PRESS RELEASE NDP
A recent ruling by the High Court ruling reveals a shameful disregard for rules and regulations in the promotion process in the public service.
In a recent judgment, Justice Esco Henry ruled in favour of the Public Service Union (PSU) in its case against the Public Service Commission (PSC). You may have had an opportunity to read the judgment and certainly would have heard public comments about it. There is no way of sugar coating it (and I know some in the ULP have tried): this is a bombshell of a judgment!
The PSU complained on behalf of its members (seven of whom gave evidence in the case) that the PSC failed to comply with regulations governing promotions in the Public Service. The relevant Regulation are Regulation 15, 18, 19, 20 and 27. (See para. 15 of Judgment). The PSC countered that it complied the regulations in doing its job.
In a scathing judgment (see paras. 141 and 143 which criticised the Chairman and PSC), Justice Henry ruled that the PSC had failed to comply with the regulations governing promotions. (see para. 217 of judgment).
The Court found that the specific officers who testified in the case were wronged by the PSC in the promotions process and were entitled to redress. It also recognized the damaging effects of the PSC’s bad practices will have on the government if they are not corrected urgently. (see para. 218)
So, if seniority lists were not kept, an annual assessment of officers was not done, posts were not advertised, how were appointments and promotions being made? How can we say there is no frien’ frien’ business, when there is no record to show on what basis promotions were made? How can we say people were not victimized or passed over for reasons that had nothing to do with their performance?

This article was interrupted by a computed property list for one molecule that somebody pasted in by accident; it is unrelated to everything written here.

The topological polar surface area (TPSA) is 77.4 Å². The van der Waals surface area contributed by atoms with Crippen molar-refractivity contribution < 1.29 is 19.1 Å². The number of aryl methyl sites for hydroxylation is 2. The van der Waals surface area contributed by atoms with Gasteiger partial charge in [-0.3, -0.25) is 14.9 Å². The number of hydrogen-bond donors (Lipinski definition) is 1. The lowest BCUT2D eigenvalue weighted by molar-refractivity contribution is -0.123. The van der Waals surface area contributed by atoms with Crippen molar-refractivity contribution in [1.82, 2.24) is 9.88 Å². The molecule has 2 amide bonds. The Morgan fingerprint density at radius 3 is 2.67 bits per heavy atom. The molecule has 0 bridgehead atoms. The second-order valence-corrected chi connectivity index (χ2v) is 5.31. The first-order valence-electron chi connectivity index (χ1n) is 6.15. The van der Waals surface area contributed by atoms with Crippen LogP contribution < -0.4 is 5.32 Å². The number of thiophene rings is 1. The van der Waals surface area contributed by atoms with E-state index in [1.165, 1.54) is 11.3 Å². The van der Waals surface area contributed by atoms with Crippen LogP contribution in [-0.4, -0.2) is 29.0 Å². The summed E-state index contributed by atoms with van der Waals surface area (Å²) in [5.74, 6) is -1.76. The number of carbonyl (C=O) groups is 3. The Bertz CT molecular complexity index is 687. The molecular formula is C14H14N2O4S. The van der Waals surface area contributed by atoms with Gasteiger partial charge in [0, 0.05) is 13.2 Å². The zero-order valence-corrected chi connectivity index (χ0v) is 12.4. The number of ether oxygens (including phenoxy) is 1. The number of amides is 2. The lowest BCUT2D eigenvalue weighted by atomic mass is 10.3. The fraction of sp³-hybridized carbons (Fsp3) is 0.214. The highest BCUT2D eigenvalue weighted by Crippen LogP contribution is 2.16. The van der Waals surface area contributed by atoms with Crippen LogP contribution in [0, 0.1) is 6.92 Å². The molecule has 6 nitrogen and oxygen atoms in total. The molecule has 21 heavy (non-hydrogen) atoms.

We cannot! Where is the transparency that this ULP government is so loudly and persistently trumpeting? There is clearly none.
It is good that this case was brought to Court because if anyone had spoken about these practices by the PSC anecdotally or even from personal experience, there would have been much hand-wringing by the Prime minister and all sorts of denials.
There would have been assertion of the government’s adherence to the principle of good governance and much talk about how transparent the government was in appointments and promotion in the service. But, now it is all out there for the world to see. The emperor has no clothes!
I salute the courage of the officers who gave evidence in the case. I have heard that efforts were made to get people from across the Service to testify so that the judgment could cover, not just the areas where the seven who testified worked, but the whole service.
But, people were afraid to testify because that would have exposed them to possible retribution and punishment in their jobs.
We must change that culture of fear in the public service so that people can voice their opinions and stand up for their rights. when they function properly, the whole government benefits and by extension the entire country benefits.